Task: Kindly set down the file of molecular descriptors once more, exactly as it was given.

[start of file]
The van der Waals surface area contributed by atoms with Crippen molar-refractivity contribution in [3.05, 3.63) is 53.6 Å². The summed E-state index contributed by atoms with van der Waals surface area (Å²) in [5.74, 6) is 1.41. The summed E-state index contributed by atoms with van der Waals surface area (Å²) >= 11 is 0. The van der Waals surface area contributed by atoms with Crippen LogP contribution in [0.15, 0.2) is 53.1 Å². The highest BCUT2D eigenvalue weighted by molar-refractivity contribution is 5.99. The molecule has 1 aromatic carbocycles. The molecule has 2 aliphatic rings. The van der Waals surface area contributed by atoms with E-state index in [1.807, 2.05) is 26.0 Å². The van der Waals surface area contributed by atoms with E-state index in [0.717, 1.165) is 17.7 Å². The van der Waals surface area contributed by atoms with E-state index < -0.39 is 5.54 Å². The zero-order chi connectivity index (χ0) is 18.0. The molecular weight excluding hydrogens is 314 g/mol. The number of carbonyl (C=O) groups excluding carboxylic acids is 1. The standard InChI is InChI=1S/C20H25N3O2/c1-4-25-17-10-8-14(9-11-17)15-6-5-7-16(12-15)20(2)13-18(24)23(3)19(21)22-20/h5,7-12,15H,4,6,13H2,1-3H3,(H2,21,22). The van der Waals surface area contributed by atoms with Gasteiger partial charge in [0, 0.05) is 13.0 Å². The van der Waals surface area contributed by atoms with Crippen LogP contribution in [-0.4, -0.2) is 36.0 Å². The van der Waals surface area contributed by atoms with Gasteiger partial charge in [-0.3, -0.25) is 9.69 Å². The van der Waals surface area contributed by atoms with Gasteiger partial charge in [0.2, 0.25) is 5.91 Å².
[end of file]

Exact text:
The van der Waals surface area contributed by atoms with Crippen molar-refractivity contribution in [3.05, 3.63) is 53.6 Å². The summed E-state index contributed by atoms with van der Waals surface area (Å²) in [5.74, 6) is 1.41. The summed E-state index contributed by atoms with van der Waals surface area (Å²) >= 11 is 0. The van der Waals surface area contributed by atoms with Crippen LogP contribution in [0.15, 0.2) is 53.1 Å². The highest BCUT2D eigenvalue weighted by molar-refractivity contribution is 5.99. The molecule has 1 aromatic carbocycles. The molecule has 2 aliphatic rings. The van der Waals surface area contributed by atoms with E-state index in [1.807, 2.05) is 26.0 Å². The van der Waals surface area contributed by atoms with E-state index in [0.717, 1.165) is 17.7 Å². The van der Waals surface area contributed by atoms with E-state index < -0.39 is 5.54 Å². The zero-order chi connectivity index (χ0) is 18.0. The molecular weight excluding hydrogens is 314 g/mol. The number of carbonyl (C=O) groups excluding carboxylic acids is 1. The standard InChI is InChI=1S/C20H25N3O2/c1-4-25-17-10-8-14(9-11-17)15-6-5-7-16(12-15)20(2)13-18(24)23(3)19(21)22-20/h5,7-12,15H,4,6,13H2,1-3H3,(H2,21,22). The van der Waals surface area contributed by atoms with Gasteiger partial charge in [0, 0.05) is 13.0 Å². The van der Waals surface area contributed by atoms with Crippen LogP contribution in [-0.4, -0.2) is 36.0 Å². The van der Waals surface area contributed by atoms with Gasteiger partial charge in [-0.3, -0.25) is 9.69 Å². The van der Waals surface area contributed by atoms with Gasteiger partial charge in [0.2, 0.25) is 5.91 Å².